With the onset of longer nights and cooler temperatures, millions of adaptations click into action that prepares plants for a less active or dormant state. By no means do we understand all these complex chemical messages our gardens are generating, but there are some ways we can support their efforts to survive the winter.
Here are a few common garden mistakes that gardeners make in the fall, and the reasons we don’t want to do them. There is even a little chemistry included for those fascinated by the secret workings of nature.
The reason we fertilize in the spring and not in the fall is plants aren’t growing and you don’t feed something that isn’t hungry. They don’t want that food because sunlight is diminishing and the plant “senses” that it is time to quit growing, sit quietly, and depend on its stored reserves of energy.
The whole system relies on chloroplasts, which exist in the plants’ cells, gives them a green color and has the amazing ability to capture light rays and store these as energy in sugar molecules.
It’s all about chemical bonding; energy from the sun’s light rays is captured and then moved to molecules, and then to other molecules, which build new ones and break others down. All that energy comes from the sunlight, captured in the chloroplasts. Sugars and starches and other nutrients are produced, which pretty much support life on earth. So, if we feed plants in the fall when they can’t utilize the nutrients, particularly nitrogen that stimulates new growth, we are going against their natural protections of creating tougher tissues that withstand icy temperatures.
The second reason we only fertilize when plants are hungry is that if plants can’t utilize the nutrients, they will leach or move these excess nutrients into our valuable water supply system. And, remember, these nutrients should only be applied if a soil test indicates a need.
From April through November the soil tests are free at the North Carolina Department of Agriculture and Consumer Services Agronomic Division—ncagr.gov. There is a peak-season fee in the other months. Take advantage of the service and use fertilizers efficiently. If recommended on the soil test, fall is the perfect time to apply lime as it takes months to react in the soil.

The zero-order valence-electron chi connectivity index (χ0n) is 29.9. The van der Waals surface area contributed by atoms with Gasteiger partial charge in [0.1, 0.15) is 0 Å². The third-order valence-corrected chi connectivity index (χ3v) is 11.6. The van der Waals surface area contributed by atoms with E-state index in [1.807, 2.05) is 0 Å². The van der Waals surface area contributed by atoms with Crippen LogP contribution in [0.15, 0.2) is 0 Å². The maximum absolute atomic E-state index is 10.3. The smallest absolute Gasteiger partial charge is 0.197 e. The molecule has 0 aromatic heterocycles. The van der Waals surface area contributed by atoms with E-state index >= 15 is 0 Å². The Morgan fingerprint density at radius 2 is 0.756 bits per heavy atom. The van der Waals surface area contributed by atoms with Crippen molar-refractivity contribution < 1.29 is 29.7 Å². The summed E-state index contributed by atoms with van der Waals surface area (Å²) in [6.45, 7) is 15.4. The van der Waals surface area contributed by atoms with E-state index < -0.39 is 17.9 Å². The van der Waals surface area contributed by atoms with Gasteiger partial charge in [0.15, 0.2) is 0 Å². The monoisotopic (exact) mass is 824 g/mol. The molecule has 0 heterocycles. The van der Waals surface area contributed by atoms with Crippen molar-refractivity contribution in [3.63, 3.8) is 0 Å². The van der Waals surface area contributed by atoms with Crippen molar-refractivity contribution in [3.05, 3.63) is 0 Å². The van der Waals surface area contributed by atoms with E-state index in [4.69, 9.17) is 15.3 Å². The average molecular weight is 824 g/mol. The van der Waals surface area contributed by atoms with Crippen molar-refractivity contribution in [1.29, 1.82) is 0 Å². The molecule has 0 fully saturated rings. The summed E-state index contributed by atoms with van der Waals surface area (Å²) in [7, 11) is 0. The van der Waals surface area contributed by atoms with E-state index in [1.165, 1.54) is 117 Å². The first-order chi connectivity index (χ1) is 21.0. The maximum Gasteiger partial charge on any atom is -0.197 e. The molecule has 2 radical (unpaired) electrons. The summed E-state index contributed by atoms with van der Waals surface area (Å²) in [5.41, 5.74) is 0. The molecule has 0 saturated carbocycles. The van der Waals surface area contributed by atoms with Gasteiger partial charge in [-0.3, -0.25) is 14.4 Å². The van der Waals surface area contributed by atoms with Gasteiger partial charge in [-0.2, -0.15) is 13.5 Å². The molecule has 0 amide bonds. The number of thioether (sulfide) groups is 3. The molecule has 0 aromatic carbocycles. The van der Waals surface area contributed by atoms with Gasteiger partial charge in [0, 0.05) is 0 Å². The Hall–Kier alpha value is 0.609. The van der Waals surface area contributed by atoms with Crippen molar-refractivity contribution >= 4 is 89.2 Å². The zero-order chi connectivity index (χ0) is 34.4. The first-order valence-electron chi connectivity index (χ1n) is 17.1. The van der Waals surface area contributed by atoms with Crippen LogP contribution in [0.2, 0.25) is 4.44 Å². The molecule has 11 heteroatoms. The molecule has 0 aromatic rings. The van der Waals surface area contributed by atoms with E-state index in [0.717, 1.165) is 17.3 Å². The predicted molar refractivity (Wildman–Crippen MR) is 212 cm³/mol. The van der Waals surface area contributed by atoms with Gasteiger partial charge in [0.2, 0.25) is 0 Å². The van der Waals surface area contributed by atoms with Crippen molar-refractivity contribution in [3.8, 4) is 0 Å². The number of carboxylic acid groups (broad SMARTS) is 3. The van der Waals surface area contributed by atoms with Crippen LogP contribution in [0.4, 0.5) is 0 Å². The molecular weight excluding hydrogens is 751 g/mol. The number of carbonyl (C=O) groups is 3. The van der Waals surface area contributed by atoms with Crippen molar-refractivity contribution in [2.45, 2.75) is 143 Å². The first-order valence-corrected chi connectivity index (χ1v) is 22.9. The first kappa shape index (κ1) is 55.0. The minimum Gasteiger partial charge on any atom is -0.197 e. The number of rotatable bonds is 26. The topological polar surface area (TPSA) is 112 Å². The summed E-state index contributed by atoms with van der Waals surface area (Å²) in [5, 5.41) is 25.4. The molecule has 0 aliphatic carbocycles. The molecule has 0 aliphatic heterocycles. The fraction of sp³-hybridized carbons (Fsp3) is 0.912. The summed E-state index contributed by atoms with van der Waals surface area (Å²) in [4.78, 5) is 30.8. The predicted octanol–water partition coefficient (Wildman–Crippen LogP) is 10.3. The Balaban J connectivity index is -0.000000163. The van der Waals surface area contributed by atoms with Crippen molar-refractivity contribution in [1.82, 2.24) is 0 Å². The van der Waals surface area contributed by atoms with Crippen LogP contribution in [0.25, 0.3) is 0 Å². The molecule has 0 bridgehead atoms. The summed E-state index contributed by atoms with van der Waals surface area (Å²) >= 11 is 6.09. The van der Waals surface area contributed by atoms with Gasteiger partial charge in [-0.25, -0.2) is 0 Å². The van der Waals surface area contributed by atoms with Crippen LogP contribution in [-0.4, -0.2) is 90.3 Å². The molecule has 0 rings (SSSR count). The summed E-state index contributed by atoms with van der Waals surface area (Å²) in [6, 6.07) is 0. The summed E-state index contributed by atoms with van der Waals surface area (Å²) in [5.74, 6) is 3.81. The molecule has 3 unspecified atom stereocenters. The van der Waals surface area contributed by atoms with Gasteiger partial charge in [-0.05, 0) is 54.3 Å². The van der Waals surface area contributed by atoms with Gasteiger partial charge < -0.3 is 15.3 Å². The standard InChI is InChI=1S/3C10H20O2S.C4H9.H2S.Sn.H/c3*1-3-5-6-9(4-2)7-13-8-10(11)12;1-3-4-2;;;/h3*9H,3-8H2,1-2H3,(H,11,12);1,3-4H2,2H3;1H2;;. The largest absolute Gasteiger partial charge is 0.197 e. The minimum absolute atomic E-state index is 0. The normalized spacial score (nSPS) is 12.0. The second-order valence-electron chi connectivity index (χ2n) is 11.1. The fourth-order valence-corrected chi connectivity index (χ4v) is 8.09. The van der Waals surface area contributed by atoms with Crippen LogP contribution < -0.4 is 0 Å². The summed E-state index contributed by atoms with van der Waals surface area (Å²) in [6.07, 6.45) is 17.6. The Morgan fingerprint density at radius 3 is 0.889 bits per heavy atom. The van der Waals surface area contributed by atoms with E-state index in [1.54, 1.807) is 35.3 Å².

The reason we apply only a 1-3-inch layer of mulch and not 6 inches deep is because plant roots have to breathe in oxygen and they can’t get it when they are smothered under a thick blanket. Mulching is a great practice—it prevents weed seeds from getting the sunlight they need to stimulate germination, it holds in moisture, and keeps the soil a more even temperature.
If you know a little plant chemistry, you might be confused because you know that plants take in sunlight, carbon dioxide, and water, and use these to make the sugars they need, releasing oxygen as a byproduct. (Humans breathe out carbon dioxide and breathe in oxygen, which is just a marriage made in heaven.)
So why do roots need oxygen? They need oxygen to utilize the stored energy. Since most of the oxygen production occurs in the leaves, roots need to pull in oxygen from their surroundings. If the mulch is too thick, air movement into the soil pores is reduced and roots will not grow and thrive.
Usually we think of soil and plants drying out in the warm summer months, but winter winds and lack of rain can put a plant into severe drought stress. Add freezing temperatures and the root cells are vulnerable to the ice crystals that form within the plant tissue and destroy the cells. Plant roots that are fully hydrated don’t suffer the same damage by the ice crystals.
In addition, soil water will hold more heat radiation from the sun than dry soil. So if a hard freeze is in the forecast, turn on the hose and give the plants adequate water but not so much that it doesn’t drain well. Roots that sit in water for long periods are more prone to disease than those in well-drained soil.
Tasks You Do Want to Accomplish This Fall
In the fall, you want to clean up dead and diseased plant material, soil test and apply lime if needed, put on a light layer of mulch if desired, and keep an eye on drought conditions even during freezing weather. The garden will rest beautifully and be ready for your full attention in the spring.
Photos courtesy of Jeana Myers.
Jeana Myers, PhD, is the Horticulture Agent for Wake County. For gardening questions, contact the Extension Master Gardeners of Wake County at 919-250-1084 or email firstname.lastname@example.org.